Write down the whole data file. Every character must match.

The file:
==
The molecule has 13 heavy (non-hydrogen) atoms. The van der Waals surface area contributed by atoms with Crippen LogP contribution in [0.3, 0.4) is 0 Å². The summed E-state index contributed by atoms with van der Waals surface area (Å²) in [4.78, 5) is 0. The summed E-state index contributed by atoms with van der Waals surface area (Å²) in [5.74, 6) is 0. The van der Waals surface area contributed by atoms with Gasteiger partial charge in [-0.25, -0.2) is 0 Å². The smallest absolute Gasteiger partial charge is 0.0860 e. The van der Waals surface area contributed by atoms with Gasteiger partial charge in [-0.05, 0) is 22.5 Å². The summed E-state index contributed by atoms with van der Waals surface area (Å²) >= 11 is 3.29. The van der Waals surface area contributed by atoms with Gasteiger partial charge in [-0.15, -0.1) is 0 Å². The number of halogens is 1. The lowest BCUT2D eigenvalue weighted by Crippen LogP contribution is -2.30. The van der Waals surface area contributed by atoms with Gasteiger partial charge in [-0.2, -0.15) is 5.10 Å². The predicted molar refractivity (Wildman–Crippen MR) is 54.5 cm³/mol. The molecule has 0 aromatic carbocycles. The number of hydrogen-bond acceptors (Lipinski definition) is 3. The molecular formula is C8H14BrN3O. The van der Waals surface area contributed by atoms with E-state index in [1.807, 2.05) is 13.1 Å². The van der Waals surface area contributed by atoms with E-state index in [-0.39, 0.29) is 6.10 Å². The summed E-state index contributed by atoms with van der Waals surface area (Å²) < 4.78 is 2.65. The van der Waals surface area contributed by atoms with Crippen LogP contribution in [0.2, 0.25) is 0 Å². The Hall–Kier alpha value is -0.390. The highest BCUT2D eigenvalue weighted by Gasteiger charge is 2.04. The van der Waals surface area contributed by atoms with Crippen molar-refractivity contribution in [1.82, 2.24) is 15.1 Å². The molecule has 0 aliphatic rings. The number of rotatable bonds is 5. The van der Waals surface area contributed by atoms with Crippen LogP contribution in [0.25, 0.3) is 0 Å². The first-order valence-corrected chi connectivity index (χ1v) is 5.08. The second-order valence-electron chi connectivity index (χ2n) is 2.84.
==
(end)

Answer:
The molecule has 13 heavy (non-hydrogen) atoms. The van der Waals surface area contributed by atoms with Crippen LogP contribution in [0.3, 0.4) is 0 Å². The summed E-state index contributed by atoms with van der Waals surface area (Å²) in [4.78, 5) is 0. The summed E-state index contributed by atoms with van der Waals surface area (Å²) in [5.74, 6) is 0. The van der Waals surface area contributed by atoms with Gasteiger partial charge in [-0.25, -0.2) is 0 Å². The smallest absolute Gasteiger partial charge is 0.0860 e. The van der Waals surface area contributed by atoms with Gasteiger partial charge in [-0.05, 0) is 22.5 Å². The summed E-state index contributed by atoms with van der Waals surface area (Å²) >= 11 is 3.29. The van der Waals surface area contributed by atoms with Gasteiger partial charge in [-0.15, -0.1) is 0 Å². The number of halogens is 1. The lowest BCUT2D eigenvalue weighted by Crippen LogP contribution is -2.30. The van der Waals surface area contributed by atoms with Gasteiger partial charge in [-0.2, -0.15) is 5.10 Å². The predicted molar refractivity (Wildman–Crippen MR) is 54.5 cm³/mol. The molecule has 0 aromatic carbocycles. The number of hydrogen-bond acceptors (Lipinski definition) is 3. The molecular formula is C8H14BrN3O. The van der Waals surface area contributed by atoms with E-state index in [1.807, 2.05) is 13.1 Å². The van der Waals surface area contributed by atoms with E-state index in [-0.39, 0.29) is 6.10 Å². The summed E-state index contributed by atoms with van der Waals surface area (Å²) < 4.78 is 2.65. The van der Waals surface area contributed by atoms with Crippen LogP contribution in [0.2, 0.25) is 0 Å². The Hall–Kier alpha value is -0.390. The highest BCUT2D eigenvalue weighted by Gasteiger charge is 2.04. The van der Waals surface area contributed by atoms with Crippen molar-refractivity contribution in [1.82, 2.24) is 15.1 Å². The molecule has 0 aliphatic rings. The number of rotatable bonds is 5. The van der Waals surface area contributed by atoms with Crippen LogP contribution in [0.25, 0.3) is 0 Å². The first-order valence-corrected chi connectivity index (χ1v) is 5.08. The second-order valence-electron chi connectivity index (χ2n) is 2.84.